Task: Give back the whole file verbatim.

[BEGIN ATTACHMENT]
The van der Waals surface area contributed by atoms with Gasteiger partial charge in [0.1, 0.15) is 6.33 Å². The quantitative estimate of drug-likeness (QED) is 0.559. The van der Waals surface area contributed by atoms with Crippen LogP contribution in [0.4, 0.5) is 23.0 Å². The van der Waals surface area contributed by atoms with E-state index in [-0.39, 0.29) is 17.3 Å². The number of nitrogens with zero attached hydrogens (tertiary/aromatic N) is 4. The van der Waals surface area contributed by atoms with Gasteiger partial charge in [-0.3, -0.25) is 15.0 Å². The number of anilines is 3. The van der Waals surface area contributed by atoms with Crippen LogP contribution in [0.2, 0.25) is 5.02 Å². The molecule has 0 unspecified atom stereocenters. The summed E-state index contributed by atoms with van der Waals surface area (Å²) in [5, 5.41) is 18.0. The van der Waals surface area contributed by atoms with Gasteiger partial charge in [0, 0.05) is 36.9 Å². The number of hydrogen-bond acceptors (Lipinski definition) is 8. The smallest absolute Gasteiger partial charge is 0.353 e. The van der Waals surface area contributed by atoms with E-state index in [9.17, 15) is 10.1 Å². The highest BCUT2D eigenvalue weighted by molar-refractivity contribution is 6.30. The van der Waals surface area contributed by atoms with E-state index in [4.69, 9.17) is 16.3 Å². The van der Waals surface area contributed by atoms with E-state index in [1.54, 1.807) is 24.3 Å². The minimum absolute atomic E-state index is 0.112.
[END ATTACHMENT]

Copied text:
The van der Waals surface area contributed by atoms with Gasteiger partial charge in [0.1, 0.15) is 6.33 Å². The quantitative estimate of drug-likeness (QED) is 0.559. The van der Waals surface area contributed by atoms with Crippen LogP contribution in [0.4, 0.5) is 23.0 Å². The van der Waals surface area contributed by atoms with E-state index in [-0.39, 0.29) is 17.3 Å². The number of nitrogens with zero attached hydrogens (tertiary/aromatic N) is 4. The van der Waals surface area contributed by atoms with Gasteiger partial charge in [-0.3, -0.25) is 15.0 Å². The number of anilines is 3. The van der Waals surface area contributed by atoms with Crippen LogP contribution in [0.2, 0.25) is 5.02 Å². The molecule has 0 unspecified atom stereocenters. The summed E-state index contributed by atoms with van der Waals surface area (Å²) in [5, 5.41) is 18.0. The van der Waals surface area contributed by atoms with Gasteiger partial charge in [0, 0.05) is 36.9 Å². The number of hydrogen-bond acceptors (Lipinski definition) is 8. The smallest absolute Gasteiger partial charge is 0.353 e. The van der Waals surface area contributed by atoms with E-state index in [9.17, 15) is 10.1 Å². The highest BCUT2D eigenvalue weighted by molar-refractivity contribution is 6.30. The van der Waals surface area contributed by atoms with E-state index in [4.69, 9.17) is 16.3 Å². The van der Waals surface area contributed by atoms with E-state index in [1.54, 1.807) is 24.3 Å². The minimum absolute atomic E-state index is 0.112.